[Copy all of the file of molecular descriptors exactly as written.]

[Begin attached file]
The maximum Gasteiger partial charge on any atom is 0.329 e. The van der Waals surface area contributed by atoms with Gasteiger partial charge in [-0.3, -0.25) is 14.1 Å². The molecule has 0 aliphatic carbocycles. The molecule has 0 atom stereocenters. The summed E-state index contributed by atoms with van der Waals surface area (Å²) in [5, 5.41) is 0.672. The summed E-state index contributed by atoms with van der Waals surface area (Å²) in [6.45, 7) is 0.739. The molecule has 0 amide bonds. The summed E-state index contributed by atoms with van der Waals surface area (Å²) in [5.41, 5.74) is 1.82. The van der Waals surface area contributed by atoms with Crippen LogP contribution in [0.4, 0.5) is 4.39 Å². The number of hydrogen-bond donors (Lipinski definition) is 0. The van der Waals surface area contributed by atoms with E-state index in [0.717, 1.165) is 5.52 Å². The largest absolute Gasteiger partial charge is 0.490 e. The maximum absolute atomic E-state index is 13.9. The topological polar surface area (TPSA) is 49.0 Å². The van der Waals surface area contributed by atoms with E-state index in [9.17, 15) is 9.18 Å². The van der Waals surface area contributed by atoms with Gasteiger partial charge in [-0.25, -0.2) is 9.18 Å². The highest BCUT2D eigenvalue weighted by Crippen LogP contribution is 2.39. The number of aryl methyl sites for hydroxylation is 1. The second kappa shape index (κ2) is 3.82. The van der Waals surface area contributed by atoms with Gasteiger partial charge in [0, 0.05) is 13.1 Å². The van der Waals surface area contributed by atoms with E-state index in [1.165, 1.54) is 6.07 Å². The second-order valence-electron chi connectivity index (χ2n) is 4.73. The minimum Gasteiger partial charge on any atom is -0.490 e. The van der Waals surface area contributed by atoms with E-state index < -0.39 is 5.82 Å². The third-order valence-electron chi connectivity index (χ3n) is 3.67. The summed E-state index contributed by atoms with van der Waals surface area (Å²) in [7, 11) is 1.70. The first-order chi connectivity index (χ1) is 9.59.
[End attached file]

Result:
The maximum Gasteiger partial charge on any atom is 0.329 e. The van der Waals surface area contributed by atoms with Gasteiger partial charge in [-0.3, -0.25) is 14.1 Å². The molecule has 0 aliphatic carbocycles. The molecule has 0 atom stereocenters. The summed E-state index contributed by atoms with van der Waals surface area (Å²) in [5, 5.41) is 0.672. The summed E-state index contributed by atoms with van der Waals surface area (Å²) in [6.45, 7) is 0.739. The molecule has 0 amide bonds. The summed E-state index contributed by atoms with van der Waals surface area (Å²) in [5.41, 5.74) is 1.82. The van der Waals surface area contributed by atoms with Crippen LogP contribution in [0.4, 0.5) is 4.39 Å². The number of hydrogen-bond donors (Lipinski definition) is 0. The van der Waals surface area contributed by atoms with E-state index in [0.717, 1.165) is 5.52 Å². The largest absolute Gasteiger partial charge is 0.490 e. The maximum absolute atomic E-state index is 13.9. The topological polar surface area (TPSA) is 49.0 Å². The van der Waals surface area contributed by atoms with E-state index in [9.17, 15) is 9.18 Å². The van der Waals surface area contributed by atoms with Gasteiger partial charge in [-0.25, -0.2) is 9.18 Å². The highest BCUT2D eigenvalue weighted by Crippen LogP contribution is 2.39. The number of aryl methyl sites for hydroxylation is 1. The second kappa shape index (κ2) is 3.82. The van der Waals surface area contributed by atoms with Gasteiger partial charge in [0, 0.05) is 13.1 Å². The van der Waals surface area contributed by atoms with E-state index in [1.165, 1.54) is 6.07 Å². The second-order valence-electron chi connectivity index (χ2n) is 4.73. The minimum Gasteiger partial charge on any atom is -0.490 e. The van der Waals surface area contributed by atoms with E-state index < -0.39 is 5.82 Å². The third-order valence-electron chi connectivity index (χ3n) is 3.67. The summed E-state index contributed by atoms with van der Waals surface area (Å²) in [7, 11) is 1.70. The first-order chi connectivity index (χ1) is 9.59.